People who are intellectually disabled yearn to live among the wider community. But in order to do so they must face intolerance, prejudice and fear.
Speaking at Plimmerton Rotary on 30 August, Kathy Gibson, Chair of Special Olympics NZ, spoke passionately and fluently about the significant progress that is being made to integrate intellectually handicapped people into society generally. “We are doing this by promoting the idea of sport for the intellectually disabled, because we know that this enables them to express themselves, have fun, become more independent, and improve their health and wellbeing.”
Special Olympics NZ has over 9000 members from 40 clubs participating in 14 different sports. “Through sport our members develop friendships, gain self-respect, and learn the benefit of personal achievement. We run over 200 events in NZ every year. Our membership is growing by about 8% per year. Our athletes range in age from 5 through to 86. The older ones like to play bowls and they are amazingly competitive.”
Intellectual disability had a number of causes ranging from down-syndrome and autism to brain injuries, learning disorders, and issues caused by parents abusing drugs and alcohol. Special Olympics NZ caters for all comers. “A new group which is emerging is what we call ‘families in denial’, where a family member is intellectually handicapped but the family is doing nothing about it.”
Auckland presented a new challenge for SONZ in that the ethnic mix was rapidly changing. “We need to engage with people from different cultures, for example Chinese and Indian, who have different ways of dealing with intellectual disability, and find ways to help them that are acceptable within their own culture.”
Also speaking at the meeting was Vicki Brown, who is intellectually disabled and has been a member of SONZ for 30 years. She proudly displayed gold and silver medals she had won through competing at Special Olympic events overseas. “I have made many wonderful friends and it is always a real thrill to represent New Zealand at these events.” Vicki is an example of someone who has integrated into mainstream society. She owns her own home and is self-supporting.
To ensure their sporting competitions were as fair as possible, Kathy explained that Special Olympics organisations around the world divided each sport into several divisions, so that athletes of similar ability could play against each other within their own division. “That way, every athlete has the chance to excel in a competition among people of their own ability. In fact, sometimes our athletes compete against mainstream athletes of similar ability, and they do very well in that environment.”
SONZ plans to run a major event next year, the National Summer Games which will be held over 5 days in and around the Hutt Valley during the last week of November 2017.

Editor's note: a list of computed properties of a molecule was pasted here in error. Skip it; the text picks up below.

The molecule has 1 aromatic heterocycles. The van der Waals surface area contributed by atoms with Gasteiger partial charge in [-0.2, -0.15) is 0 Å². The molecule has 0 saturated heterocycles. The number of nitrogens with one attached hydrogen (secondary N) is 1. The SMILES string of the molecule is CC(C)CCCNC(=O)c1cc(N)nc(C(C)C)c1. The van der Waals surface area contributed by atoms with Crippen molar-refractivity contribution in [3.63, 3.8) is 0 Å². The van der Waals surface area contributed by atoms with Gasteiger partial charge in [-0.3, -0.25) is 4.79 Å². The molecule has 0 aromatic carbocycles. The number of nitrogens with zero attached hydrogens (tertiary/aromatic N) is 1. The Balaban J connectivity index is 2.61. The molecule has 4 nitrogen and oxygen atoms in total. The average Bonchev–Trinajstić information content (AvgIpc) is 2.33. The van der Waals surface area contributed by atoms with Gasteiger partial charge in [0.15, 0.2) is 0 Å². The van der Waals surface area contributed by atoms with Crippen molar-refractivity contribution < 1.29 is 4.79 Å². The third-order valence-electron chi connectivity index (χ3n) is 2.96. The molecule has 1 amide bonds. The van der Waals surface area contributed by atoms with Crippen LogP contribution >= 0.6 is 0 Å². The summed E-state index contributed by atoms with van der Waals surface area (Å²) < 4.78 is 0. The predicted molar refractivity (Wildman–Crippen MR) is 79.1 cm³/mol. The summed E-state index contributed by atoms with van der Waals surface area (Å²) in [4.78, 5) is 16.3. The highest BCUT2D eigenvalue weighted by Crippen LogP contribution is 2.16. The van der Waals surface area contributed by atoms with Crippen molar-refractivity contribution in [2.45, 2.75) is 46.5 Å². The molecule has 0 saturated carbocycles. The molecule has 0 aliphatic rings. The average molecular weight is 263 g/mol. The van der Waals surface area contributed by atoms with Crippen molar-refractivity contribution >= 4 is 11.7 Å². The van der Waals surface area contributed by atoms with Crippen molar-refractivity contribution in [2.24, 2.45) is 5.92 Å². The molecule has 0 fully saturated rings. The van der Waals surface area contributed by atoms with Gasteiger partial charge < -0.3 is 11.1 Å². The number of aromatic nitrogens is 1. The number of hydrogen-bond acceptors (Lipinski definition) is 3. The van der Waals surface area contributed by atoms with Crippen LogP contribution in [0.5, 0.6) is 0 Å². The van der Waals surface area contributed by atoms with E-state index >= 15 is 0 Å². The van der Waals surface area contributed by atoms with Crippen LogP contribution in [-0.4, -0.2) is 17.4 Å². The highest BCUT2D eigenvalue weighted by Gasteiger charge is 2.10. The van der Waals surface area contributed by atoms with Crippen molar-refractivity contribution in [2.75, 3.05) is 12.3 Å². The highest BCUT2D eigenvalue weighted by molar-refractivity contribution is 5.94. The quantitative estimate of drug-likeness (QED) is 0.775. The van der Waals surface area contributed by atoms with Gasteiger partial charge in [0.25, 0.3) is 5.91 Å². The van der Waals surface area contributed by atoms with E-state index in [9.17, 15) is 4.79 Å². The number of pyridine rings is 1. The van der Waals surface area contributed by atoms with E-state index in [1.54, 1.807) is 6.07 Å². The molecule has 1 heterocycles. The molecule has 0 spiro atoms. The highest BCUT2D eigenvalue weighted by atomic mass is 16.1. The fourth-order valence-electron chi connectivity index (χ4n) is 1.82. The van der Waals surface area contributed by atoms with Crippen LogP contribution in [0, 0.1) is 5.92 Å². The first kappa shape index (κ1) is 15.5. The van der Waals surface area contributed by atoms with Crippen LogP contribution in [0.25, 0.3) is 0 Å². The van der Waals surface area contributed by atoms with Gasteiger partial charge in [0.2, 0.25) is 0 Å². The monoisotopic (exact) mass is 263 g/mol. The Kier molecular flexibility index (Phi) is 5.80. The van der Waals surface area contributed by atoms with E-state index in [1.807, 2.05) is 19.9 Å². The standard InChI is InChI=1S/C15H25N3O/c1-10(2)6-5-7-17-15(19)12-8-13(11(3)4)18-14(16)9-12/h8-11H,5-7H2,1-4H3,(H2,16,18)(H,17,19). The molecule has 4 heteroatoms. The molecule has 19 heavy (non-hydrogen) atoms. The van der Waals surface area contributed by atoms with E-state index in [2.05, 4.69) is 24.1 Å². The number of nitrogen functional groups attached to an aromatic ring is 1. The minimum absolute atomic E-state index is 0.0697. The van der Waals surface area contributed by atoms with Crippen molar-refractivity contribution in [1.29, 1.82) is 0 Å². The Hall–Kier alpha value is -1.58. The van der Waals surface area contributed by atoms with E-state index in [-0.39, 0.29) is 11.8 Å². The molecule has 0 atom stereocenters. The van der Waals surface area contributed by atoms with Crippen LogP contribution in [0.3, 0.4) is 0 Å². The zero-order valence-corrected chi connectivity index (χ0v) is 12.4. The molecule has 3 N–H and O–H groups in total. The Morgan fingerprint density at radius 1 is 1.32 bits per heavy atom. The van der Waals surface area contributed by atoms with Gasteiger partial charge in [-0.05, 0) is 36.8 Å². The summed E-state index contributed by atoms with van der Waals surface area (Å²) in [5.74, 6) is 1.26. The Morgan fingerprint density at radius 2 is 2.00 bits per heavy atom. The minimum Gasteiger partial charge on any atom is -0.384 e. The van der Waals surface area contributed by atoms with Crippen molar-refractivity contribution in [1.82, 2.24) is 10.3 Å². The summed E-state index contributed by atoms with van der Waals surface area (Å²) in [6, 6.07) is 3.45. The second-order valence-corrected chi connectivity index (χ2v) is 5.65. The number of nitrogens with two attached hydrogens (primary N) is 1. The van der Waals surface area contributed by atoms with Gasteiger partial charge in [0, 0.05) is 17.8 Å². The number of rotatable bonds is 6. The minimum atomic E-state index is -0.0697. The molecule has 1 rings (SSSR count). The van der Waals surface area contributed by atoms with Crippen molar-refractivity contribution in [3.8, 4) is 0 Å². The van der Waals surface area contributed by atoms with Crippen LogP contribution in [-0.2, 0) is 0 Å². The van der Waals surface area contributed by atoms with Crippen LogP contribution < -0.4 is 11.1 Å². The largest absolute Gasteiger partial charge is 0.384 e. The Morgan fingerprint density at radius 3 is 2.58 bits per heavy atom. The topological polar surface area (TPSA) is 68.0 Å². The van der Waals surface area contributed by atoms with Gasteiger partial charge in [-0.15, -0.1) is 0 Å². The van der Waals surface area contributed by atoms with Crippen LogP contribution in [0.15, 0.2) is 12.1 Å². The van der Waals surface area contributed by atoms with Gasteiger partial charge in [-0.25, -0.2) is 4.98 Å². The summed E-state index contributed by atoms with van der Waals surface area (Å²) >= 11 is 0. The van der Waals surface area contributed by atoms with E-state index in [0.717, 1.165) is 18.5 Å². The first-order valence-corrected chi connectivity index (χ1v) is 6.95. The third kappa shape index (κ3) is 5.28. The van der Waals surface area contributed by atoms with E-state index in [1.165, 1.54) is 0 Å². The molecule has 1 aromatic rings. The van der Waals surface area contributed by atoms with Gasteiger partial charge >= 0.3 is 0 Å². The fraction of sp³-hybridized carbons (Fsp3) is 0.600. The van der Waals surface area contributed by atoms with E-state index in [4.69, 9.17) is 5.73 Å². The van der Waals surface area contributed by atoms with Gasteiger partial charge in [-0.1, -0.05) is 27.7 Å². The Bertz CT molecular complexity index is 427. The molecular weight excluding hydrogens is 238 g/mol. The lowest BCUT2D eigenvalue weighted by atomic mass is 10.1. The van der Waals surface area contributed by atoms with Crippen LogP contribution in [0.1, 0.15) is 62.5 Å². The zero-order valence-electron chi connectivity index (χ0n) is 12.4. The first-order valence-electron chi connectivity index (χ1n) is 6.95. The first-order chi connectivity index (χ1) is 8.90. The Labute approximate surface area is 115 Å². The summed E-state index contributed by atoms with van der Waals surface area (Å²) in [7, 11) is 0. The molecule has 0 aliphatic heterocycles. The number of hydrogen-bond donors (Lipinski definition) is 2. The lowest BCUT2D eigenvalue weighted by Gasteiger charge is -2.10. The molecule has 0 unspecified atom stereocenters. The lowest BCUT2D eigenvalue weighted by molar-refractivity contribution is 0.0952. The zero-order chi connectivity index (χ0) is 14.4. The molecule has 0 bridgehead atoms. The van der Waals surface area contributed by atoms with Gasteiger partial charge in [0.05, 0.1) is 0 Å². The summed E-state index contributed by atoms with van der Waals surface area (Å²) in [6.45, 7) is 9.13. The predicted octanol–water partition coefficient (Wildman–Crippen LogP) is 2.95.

Special Olympics NZ is funded by a mix of Government grants, corporate sponsorship, and donations. To find out more please visit www.specialolympics.org.nz
Come to the movies with Inner Wheel
Inner Wheel are fundraising for Heart Kidds NZ on Thursday 29 September. Come to the Light House, Pauatahanui at 5.15 for 6.00 pm. Tickets are $25 each. You can make payment directly into the Inner Wheel account: 12 3254 0081449 01, stating 'your name' and 'film' and notify Yvonne Thomas or Brenda Callear. Here's the flyer. Bridget_Joness_Baby_Flyer
Next week - two treats in store
Before dinner, our own International Exchange Student, Laurie Boytard, will give us a photo display and tell us a bit about herself, her family and France. After dinner, our guest speaker Jack Davies, a student at Samuel Marsen Collegiate School, will talk to us about his passion of rocket building. Partners and guests, and their children and grandchildren, are welcome to the meeting. Please tell President Peter about numbers of additional children,
Wendy Betteridge advised that the final net income from this superb event was $8276.29!
Mary Potter Hospice tell us that they have a lot happening over the next few months and they are inviting us to enjoy some of the activities. There's the Charity week from 5-11 September, the Spring Sale from 8-17 September, a cookbook launch by Paper Plus North City at Pataka from 6.00-7.30 pm on 6 September, and more. Check out their website for if you want to contact them for more details.
Te Ara Piko Working Bee
This will be on Saturday September 24th from 9.30 am to 12.30 pm. More details will follow closer to the time but you can put your name on the board that's being circulated at the next few meetings.
Virtuoso Strings Charitable Trust
If you go to the Our Porirua site where community events can be loaded, you'll see details about the next concert being run by this wonderful Trust on 15 October in the Aotea College Auditorium. Or you can click on this link (just to make it easier for you). In addition to all the details that are set out there, you can also download the flyer for the event which will show you where to get your tickets. Toloa Faraimo (shown here) will be one of the musicians.
The August E-Newsletter has just gone out. In it you'll find lots of information about the community we serve. And it's yet another reminder that our own website is part of a much larger family that keeps us in touch with what's going on outside Rotary.